The management of stormwater is an important part of modern-day site development, as more and more areas that are developed are impervious, and greatly reduce the natural method of stormwater getting absorbed into the earth, to add to the natural underground water table. Underground water retention and detention systems now are created as ponds above ground or as subsurface piping.
Ground ponds are the least expensive method of retention or detention, but it does make the use of developable land inefficient, is prone to clogging and siltation that can reduce its capacity over time, and create environments for insect breeding, growth of weeds, and also cause refuse and odor issues. Subsurface piping, on the other hand, does allow the land above to be used for gardens, parking, and other needs. Detention ponds or systems reduce the runoff of stormwater and act as a temporary store for excess water that can then be slowly discharged over time so that it does not cause floods. Retention systems or ponds can be designed in such a way that water gets absorbed into the soil gradually and add to the groundwater table.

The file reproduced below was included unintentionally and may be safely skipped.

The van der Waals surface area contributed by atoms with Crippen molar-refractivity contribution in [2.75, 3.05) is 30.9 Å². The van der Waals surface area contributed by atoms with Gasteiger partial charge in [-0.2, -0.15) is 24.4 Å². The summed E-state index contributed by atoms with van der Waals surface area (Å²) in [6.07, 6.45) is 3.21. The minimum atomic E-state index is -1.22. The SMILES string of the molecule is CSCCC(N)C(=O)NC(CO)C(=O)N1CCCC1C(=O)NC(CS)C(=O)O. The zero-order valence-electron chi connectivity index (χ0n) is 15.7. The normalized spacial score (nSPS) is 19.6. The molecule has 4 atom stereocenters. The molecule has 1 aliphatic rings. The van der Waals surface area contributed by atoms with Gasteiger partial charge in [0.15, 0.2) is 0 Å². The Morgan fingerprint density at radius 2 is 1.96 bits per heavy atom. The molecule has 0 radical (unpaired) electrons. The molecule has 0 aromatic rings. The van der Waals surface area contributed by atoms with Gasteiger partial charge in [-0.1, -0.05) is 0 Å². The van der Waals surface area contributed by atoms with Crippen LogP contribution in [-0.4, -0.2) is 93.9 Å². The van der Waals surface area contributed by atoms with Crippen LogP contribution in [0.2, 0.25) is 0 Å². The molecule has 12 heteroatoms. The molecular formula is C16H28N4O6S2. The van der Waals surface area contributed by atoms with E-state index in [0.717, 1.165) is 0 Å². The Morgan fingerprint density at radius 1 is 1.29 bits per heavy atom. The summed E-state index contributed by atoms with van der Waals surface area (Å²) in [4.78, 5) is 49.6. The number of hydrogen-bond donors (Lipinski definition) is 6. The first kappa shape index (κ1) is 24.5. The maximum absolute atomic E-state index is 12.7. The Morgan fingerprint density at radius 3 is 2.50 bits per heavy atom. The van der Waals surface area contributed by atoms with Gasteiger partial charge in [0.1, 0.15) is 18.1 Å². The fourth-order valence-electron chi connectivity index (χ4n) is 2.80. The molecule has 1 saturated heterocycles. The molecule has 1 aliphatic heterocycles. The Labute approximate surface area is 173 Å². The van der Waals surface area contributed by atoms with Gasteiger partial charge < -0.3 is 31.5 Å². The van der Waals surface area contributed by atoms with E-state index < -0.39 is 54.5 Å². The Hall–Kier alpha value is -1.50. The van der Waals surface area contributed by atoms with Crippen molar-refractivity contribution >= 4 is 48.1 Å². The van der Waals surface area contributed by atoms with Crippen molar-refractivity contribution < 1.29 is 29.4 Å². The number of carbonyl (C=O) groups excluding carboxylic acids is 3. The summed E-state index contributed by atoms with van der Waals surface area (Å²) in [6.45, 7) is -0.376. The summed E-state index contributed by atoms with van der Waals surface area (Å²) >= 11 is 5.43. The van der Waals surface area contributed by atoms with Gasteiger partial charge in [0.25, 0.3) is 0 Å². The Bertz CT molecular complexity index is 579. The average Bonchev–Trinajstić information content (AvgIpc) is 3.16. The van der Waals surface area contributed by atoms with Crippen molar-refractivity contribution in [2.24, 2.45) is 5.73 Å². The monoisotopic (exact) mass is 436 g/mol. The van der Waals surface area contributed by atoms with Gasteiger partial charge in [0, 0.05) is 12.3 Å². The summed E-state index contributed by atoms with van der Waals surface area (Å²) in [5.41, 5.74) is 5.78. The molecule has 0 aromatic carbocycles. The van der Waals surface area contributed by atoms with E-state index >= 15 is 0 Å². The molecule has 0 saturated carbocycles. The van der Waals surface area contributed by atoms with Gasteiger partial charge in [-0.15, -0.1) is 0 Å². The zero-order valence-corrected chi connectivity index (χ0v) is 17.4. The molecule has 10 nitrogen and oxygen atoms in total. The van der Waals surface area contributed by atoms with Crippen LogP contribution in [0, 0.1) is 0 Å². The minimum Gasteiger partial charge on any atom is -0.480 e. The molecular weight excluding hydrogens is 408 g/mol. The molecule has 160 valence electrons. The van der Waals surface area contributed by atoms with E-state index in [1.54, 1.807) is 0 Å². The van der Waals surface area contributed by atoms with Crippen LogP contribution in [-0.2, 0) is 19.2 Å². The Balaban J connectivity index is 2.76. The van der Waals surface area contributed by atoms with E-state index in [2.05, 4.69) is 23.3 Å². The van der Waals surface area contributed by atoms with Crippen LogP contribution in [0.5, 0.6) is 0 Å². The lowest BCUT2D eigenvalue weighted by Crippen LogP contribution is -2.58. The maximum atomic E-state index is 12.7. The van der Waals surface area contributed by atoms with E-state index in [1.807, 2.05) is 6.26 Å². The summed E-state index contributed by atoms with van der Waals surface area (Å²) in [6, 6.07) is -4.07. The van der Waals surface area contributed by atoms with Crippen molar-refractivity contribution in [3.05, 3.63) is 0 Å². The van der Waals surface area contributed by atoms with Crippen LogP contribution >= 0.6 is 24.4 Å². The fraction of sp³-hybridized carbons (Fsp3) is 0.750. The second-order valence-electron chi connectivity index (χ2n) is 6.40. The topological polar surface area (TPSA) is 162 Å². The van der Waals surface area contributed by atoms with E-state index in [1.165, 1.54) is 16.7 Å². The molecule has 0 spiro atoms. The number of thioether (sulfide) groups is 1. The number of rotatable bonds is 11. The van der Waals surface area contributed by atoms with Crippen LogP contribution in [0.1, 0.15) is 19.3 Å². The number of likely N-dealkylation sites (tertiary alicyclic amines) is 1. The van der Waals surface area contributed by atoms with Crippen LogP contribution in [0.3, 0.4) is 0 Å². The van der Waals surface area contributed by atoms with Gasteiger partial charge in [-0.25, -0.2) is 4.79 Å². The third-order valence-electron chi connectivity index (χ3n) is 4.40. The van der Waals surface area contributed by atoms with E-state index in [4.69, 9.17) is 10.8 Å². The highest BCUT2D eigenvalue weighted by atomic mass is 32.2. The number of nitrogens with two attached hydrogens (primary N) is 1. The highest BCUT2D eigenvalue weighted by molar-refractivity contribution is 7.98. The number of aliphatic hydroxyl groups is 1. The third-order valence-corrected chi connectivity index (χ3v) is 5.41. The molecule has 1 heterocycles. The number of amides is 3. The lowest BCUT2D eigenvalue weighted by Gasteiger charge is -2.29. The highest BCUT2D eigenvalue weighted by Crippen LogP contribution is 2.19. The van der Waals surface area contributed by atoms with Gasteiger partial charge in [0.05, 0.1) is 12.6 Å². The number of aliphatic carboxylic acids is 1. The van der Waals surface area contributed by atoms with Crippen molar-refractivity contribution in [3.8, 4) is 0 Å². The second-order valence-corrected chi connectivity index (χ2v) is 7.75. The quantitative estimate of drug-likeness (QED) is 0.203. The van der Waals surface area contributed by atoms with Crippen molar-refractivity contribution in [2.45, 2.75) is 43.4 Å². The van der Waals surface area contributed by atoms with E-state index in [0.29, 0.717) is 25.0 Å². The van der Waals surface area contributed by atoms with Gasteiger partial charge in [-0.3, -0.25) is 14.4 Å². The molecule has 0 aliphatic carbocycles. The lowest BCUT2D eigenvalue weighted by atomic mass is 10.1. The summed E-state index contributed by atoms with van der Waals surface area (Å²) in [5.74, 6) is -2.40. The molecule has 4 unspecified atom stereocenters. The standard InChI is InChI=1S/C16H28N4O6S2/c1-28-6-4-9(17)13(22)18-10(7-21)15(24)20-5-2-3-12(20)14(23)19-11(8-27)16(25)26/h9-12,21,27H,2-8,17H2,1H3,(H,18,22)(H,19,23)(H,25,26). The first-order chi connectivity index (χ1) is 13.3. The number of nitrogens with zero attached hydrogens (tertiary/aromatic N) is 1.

In an underground water retention system, a pond will retain the water till it naturally seeps away. Where pipework is used for a retention system, water is still allowed to slowly discharge into the soil. This system will have large pipes or underground tanks, which retain the water until it absorbed into the installed aggregate layers and filters that are part of its structure. The main objective of a retention system for stormwater is that it helps to avoid flooding and the erosion that can be caused by excessive runoff. The filtration in the system ensures that the water that then joins the natural water sources as underground water is not contaminated and this helps in preventing the pollution of our natural streams, rivers or wetlands.
Water retention systems make for a permanent pool of water and such retention ponds are called wet ponds. Retention ponds are constructed in areas with high water tables, where the groundwater is closer to the surface being developed. The bottom of this pond or system will have to be at a level that is lower than the existing water table level. The outlet, if any, must be above the desired water level in the pond. You can decide the volume of the pond depending on the surface that will serve as a catchment for the pond and the expected maximum rainfall intensity that is expected in that geographical area.
It is not uncommon for stormwater management to opt for a combination of retention and detention, where the retention volume of water is permanently stored and the detention volume discharged slowly to absorption areas or natural watercourses. Retention ponds also act as a permanent volume of water that can be useful to remove pollutants or sediments from stormwater before it is discharged or absorbed. It can, therefore, act as a device for treatment of the water, as well as a means of flood control.